Why a USFL biography

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During my senior year of high school, one of my classes was AP English with a teacher named Rich Height.

Mr. Height was an adjunct professor at Marist College, and he took writing very seriously. He even had his own organizational methodology laid out on paper, and had it copyright protected. I can’t remember the name, but I’m sure one of my old Mahopac High classmates will recall as soon as he/she reads this.

Anyhow, Mr. Height was a quirky duck. He was an obese man, sorta sloppy, and many students made fun of him behind his back. He had a big deliberate walk, a grand way of speaking, bragged in a way that we weren’t supposed to think he was bragging. Every now and then he’d invite students to his house for lunch to talk the craft. I remember going once, with my pal Jonathan Powell, but the specifics are grainy.

I don’t remember the specifics of too many of my high school teachers, but I remember Mr. Height. Yes, because of his physical stature and booming voice. But mainly because, in the spring of 1990, he assigned the class a 20-page senior thesis (subject of our own choosing, as long as he approved)—which wound up changing my life.

My paper’s title:  The Downfall of the United States Football League.


Today is Jan. 14, 2016. I’m sitting in a cafe in Dana Point, California. I have a big mug of coffee, a small plastic cup of water—and a stack of books and articles about the USFL.

It’s time to start reporting the sports project of my dreams.

I can’t say I’ve been thinking about writing a USFL biography for 26 years. I certainly didn’t know I’d be doing up books back in 1990, when my main concerns were track and picking a college. But The Downfall of the United States Football League turned into an obsession; one that wound up being submitted to Mr. Height at a length of, I believe, 42 pages. It was my absolute favorite high school assignment, and I found the USFL’s fall both riveting and tragic. It was a league I’d loved as a young boy—the funky helmets, the big names (Herschel! Flutie! Reggie White! Jim Kelly! Reggie Collier!), the weirdness (the Portland Breakers also played in Boston and New Orleans); the Arizona Wranglers and the Chicago Blitz were traded for one another; the second world championship game ended with fan rioting; Donald Trump owned the New Jersey Generals and thugged the other owners into switching from spring to fall; on and on. The stories are outlandish; the characters bigger than life; the game (football) our legitimate national pastime. Thanks to the USFL, the NFL has coaching challenges, instant replay, huge salaries. The league was weird and cool and captivating and … awesome.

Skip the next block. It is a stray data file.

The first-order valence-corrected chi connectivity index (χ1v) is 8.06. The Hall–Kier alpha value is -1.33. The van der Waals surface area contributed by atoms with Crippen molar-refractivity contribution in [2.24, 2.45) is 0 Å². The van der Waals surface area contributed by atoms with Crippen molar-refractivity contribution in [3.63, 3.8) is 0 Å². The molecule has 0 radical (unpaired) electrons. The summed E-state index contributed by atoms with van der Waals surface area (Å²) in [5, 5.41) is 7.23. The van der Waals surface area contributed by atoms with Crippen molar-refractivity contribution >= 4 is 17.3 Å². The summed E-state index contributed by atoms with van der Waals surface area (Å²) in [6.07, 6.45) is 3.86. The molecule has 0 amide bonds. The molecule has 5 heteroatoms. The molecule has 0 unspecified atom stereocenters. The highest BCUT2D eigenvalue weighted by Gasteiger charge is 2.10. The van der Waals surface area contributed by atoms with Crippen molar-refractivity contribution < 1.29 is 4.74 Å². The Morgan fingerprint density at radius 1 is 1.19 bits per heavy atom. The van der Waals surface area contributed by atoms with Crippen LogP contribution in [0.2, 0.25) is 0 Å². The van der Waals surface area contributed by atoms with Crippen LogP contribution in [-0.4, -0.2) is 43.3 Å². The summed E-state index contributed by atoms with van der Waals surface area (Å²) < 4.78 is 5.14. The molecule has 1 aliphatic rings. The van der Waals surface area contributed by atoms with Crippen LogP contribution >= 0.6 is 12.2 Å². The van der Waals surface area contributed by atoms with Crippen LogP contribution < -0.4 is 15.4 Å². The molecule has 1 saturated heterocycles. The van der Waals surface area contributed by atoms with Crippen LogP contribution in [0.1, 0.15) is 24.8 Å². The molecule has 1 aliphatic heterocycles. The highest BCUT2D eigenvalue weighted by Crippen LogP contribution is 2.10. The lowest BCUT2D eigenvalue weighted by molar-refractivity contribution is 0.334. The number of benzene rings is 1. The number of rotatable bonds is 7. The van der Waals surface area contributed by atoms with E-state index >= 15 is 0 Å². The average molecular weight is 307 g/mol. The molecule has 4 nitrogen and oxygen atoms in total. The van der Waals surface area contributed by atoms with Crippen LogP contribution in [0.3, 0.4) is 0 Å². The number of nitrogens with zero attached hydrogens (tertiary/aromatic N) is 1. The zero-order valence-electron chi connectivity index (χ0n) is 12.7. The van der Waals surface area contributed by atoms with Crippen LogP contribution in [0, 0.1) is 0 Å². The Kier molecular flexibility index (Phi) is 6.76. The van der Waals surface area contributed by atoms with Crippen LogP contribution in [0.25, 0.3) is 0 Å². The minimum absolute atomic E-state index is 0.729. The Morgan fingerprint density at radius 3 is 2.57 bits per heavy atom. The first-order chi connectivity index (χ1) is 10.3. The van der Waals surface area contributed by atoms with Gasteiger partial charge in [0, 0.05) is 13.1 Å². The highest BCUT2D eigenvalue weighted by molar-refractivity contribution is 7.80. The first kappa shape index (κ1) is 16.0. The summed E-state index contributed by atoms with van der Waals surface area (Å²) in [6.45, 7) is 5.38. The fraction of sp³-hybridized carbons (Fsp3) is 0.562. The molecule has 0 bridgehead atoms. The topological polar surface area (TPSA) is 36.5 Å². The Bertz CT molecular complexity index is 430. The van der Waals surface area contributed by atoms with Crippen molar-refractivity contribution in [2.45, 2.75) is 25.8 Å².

So here I am.

As has been noted on Twitter, I generally guard the topics of my books as a bank security guard watches the vault. Ever since Game of Shadows came out two weeks before Love Me, Hate Me, I’ve suffered through this paranoid fear that, should I say what I’m writing about, someone will beat me to the punch. It’s admittedly irrational, but we can’t always choose our little quirks, can we?

This, however, is different. First, the odds of someone else planning a biography on a 30-year-old dead football league seems remote. Second, I’ve lost a little of my paranoia. Third, most important, I wanna try a new approach with this one. In short, I want to use this space—and Twitter and Facebook—to take people along for the reporting and writing journey. I want suggestions, tips, thoughts, ideas. If you’re a fan of the USFL, or you just love sports nostalgia, I want this to be our book project, not merely mine.

I’ve now completed seven books, and this one is different. First, because of my history with the subject. But second, because it doesn’t come with the automatic audience of past projects. From the ’86 Mets to the ’90s Cowboys to Bonds and Clemens and Walter Payton, all those ideas had a chance—based upon subject alone—of selling big. Not all of them did, but the names meant they had shots.

The USFL … eh, hard to say. The wife thinks it’ll be a huge seller. I hope it’ll be a huge seller. I fought for this book deal; took less money and less time, because I believe in it, and it’s a story I desperately want to tell.

So, hey, off I go.

Hopefully I’ll make Mr. Height proud …

PS: My e-mail address is USFL thoughts? Hit me up.